So what will the foreign investor do? She can either invest in ADRs, which is fine, and that does not affect capital inflow. Indeed, this helps decrease net capital inflow into India. Or she can invest in a second-rung or third-rung company in India, e.g. Oxus Investments! A lot riskier for this foreign investor, and will restrain her impulse to make some quick bucks, i.e. the so-called "hot money" will seek warmer climes elsewhere.

This policy will reduce excessive capital inflows and make monetary management easier, i.e. prevent the rupee from excessively appreciating, as it has done this year. Such appreciation hurts the economy and only helps the foreign investors and their advisers. (However, I still fail to understand why India, alone among 150 nations, finds handling relatively small foreign capital inflows so difficult).

As with any control policy, there are several myths surrounding its use (myths, not facts, because the latter expose the hollowness of the myths). For example: we need FII licensing to control laundered money, or market manipulation. Or we need FII licensing (and therefore P-notes) to prevent Indians abroad from investing in India via tax havens like Mauritius. We should understand that while a tax haven like Mauritius was important when the domestic capital gains tax was 33 per cent and 20 per cent (short term and long term, respectively) , it is today insignificant as a factor determining investment decisions (the short-term tax rate is 10 per cent and long-term is zero).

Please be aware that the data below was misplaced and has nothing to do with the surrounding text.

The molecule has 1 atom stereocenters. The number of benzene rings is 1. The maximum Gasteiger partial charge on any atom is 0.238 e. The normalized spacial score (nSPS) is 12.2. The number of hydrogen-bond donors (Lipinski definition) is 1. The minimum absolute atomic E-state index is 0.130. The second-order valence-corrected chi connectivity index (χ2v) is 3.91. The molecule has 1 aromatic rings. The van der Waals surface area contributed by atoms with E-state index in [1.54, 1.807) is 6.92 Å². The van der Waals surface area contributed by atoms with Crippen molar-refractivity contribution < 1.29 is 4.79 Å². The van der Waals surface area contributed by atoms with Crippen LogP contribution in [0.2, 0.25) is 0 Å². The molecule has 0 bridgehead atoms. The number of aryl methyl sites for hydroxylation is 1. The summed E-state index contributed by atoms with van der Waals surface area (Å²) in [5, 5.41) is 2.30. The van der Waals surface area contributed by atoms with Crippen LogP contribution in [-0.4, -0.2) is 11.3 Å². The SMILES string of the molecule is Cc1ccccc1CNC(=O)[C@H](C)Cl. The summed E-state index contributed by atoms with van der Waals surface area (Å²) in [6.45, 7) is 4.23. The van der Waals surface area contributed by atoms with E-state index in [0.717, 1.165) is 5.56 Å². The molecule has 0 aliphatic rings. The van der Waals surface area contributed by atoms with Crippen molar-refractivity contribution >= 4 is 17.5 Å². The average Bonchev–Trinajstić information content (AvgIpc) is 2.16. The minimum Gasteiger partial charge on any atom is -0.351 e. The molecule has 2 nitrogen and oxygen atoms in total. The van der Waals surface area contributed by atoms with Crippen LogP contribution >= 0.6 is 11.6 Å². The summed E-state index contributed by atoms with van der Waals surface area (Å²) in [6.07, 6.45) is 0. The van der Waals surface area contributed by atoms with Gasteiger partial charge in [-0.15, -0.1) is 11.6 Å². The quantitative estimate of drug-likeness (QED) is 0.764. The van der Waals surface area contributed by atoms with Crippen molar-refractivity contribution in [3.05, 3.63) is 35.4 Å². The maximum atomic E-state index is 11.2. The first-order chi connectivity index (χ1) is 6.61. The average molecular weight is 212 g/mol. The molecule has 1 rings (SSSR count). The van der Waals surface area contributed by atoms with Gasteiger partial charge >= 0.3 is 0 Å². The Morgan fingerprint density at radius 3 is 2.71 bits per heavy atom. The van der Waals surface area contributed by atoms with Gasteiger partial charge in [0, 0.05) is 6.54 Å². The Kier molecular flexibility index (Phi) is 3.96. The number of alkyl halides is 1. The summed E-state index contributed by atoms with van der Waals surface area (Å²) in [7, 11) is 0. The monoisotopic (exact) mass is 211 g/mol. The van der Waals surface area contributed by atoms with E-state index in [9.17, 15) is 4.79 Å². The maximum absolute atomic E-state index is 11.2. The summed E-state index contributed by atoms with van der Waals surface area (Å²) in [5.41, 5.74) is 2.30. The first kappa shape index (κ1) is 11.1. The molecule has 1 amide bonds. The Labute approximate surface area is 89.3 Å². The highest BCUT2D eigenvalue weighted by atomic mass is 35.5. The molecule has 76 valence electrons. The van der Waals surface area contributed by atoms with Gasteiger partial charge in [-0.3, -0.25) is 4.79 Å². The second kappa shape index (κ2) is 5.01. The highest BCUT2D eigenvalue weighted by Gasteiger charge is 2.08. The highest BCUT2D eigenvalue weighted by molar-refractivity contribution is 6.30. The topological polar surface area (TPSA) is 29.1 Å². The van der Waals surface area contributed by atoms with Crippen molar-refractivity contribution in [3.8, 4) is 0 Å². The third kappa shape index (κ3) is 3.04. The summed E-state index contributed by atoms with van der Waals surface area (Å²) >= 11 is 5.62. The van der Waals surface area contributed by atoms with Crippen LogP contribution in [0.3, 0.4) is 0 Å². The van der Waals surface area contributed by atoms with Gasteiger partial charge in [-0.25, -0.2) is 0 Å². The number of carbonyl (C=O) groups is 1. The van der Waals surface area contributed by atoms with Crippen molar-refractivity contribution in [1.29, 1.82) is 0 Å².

In conclusion, this simple policy has all the attributes to recommend it: it makes India a more open economy, it removes the last vestiges of control raj, and it decreases "excessively hot" capital inflows that are so problematical for our monetary authorities. It will also open the floodgates for the Indian financial industry. Total foreign portfolio investment in India is now more than $350 billion (net investments, $70 billion, and capital gains, $280 billion, since the market was opened up to foreign investors in 1993).

None of this money is being managed by the domestic fund managers. Why? Because Sebi prohibits, yes bans, foreign investors from employing domestic fund managers. Indian fund managers have to go settle in Singapore, or Pakistan, or the moon to manage money in Indian stock markets. Why? Search me. You can ask why to all the regressive policies prevailing in our financial markets and you still won't proceed beyond zero base. But the policy makers should realise how many jobs are being lost, and government tax revenue lost, by its stupidly stupid policy of favouring foreign fund managers over domestic fund managers.

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Surjit S Bhalla